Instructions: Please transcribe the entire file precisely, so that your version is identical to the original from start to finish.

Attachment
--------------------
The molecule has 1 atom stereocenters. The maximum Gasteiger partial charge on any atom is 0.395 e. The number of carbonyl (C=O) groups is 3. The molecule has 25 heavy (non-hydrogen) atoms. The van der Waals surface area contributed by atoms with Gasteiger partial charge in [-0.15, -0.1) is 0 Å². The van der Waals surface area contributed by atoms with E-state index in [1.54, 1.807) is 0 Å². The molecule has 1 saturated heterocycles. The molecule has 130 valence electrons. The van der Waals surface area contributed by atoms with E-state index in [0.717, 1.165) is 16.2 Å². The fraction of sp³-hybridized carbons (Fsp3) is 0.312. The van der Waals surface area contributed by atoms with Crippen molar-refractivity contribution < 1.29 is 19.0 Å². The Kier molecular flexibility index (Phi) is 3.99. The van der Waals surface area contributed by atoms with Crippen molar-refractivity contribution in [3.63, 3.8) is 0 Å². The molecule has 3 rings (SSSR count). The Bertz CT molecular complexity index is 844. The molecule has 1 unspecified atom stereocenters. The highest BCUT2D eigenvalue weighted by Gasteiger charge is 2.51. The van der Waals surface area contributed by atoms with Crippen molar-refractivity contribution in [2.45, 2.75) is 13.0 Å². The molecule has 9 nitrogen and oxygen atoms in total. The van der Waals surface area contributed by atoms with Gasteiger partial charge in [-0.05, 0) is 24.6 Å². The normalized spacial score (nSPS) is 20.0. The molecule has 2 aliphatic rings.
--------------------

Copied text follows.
The molecule has 1 atom stereocenters. The maximum Gasteiger partial charge on any atom is 0.395 e. The number of carbonyl (C=O) groups is 3. The molecule has 25 heavy (non-hydrogen) atoms. The van der Waals surface area contributed by atoms with Gasteiger partial charge in [-0.15, -0.1) is 0 Å². The van der Waals surface area contributed by atoms with E-state index in [1.54, 1.807) is 0 Å². The molecule has 1 saturated heterocycles. The molecule has 130 valence electrons. The van der Waals surface area contributed by atoms with E-state index in [0.717, 1.165) is 16.2 Å². The fraction of sp³-hybridized carbons (Fsp3) is 0.312. The van der Waals surface area contributed by atoms with Crippen molar-refractivity contribution < 1.29 is 19.0 Å². The Kier molecular flexibility index (Phi) is 3.99. The van der Waals surface area contributed by atoms with Crippen molar-refractivity contribution in [3.63, 3.8) is 0 Å². The molecule has 3 rings (SSSR count). The Bertz CT molecular complexity index is 844. The molecule has 1 unspecified atom stereocenters. The highest BCUT2D eigenvalue weighted by Gasteiger charge is 2.51. The van der Waals surface area contributed by atoms with Crippen molar-refractivity contribution in [2.45, 2.75) is 13.0 Å². The molecule has 9 nitrogen and oxygen atoms in total. The van der Waals surface area contributed by atoms with Gasteiger partial charge in [-0.05, 0) is 24.6 Å². The normalized spacial score (nSPS) is 20.0. The molecule has 2 aliphatic rings.